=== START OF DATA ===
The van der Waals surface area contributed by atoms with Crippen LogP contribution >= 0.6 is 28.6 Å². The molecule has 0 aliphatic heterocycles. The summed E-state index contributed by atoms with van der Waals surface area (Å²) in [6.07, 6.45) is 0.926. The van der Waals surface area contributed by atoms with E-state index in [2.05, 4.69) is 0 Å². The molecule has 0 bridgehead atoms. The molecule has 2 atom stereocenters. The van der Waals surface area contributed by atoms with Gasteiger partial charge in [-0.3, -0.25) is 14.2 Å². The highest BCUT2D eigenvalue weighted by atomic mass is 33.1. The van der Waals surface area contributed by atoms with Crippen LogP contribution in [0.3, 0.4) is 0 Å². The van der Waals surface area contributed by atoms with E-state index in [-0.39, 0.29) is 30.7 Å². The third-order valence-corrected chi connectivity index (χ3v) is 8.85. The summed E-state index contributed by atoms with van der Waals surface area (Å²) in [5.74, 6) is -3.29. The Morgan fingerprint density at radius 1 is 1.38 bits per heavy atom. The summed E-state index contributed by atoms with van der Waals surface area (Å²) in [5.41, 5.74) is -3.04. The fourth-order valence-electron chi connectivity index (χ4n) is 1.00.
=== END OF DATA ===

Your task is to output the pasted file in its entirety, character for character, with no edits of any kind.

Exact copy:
The van der Waals surface area contributed by atoms with Crippen LogP contribution >= 0.6 is 28.6 Å². The molecule has 0 aliphatic heterocycles. The summed E-state index contributed by atoms with van der Waals surface area (Å²) in [6.07, 6.45) is 0.926. The van der Waals surface area contributed by atoms with E-state index in [2.05, 4.69) is 0 Å². The molecule has 0 bridgehead atoms. The molecule has 2 atom stereocenters. The van der Waals surface area contributed by atoms with Gasteiger partial charge in [-0.3, -0.25) is 14.2 Å². The highest BCUT2D eigenvalue weighted by atomic mass is 33.1. The van der Waals surface area contributed by atoms with Crippen LogP contribution in [0.3, 0.4) is 0 Å². The van der Waals surface area contributed by atoms with E-state index in [-0.39, 0.29) is 30.7 Å². The third-order valence-corrected chi connectivity index (χ3v) is 8.85. The summed E-state index contributed by atoms with van der Waals surface area (Å²) in [5.74, 6) is -3.29. The Morgan fingerprint density at radius 1 is 1.38 bits per heavy atom. The summed E-state index contributed by atoms with van der Waals surface area (Å²) in [5.41, 5.74) is -3.04. The fourth-order valence-electron chi connectivity index (χ4n) is 1.00.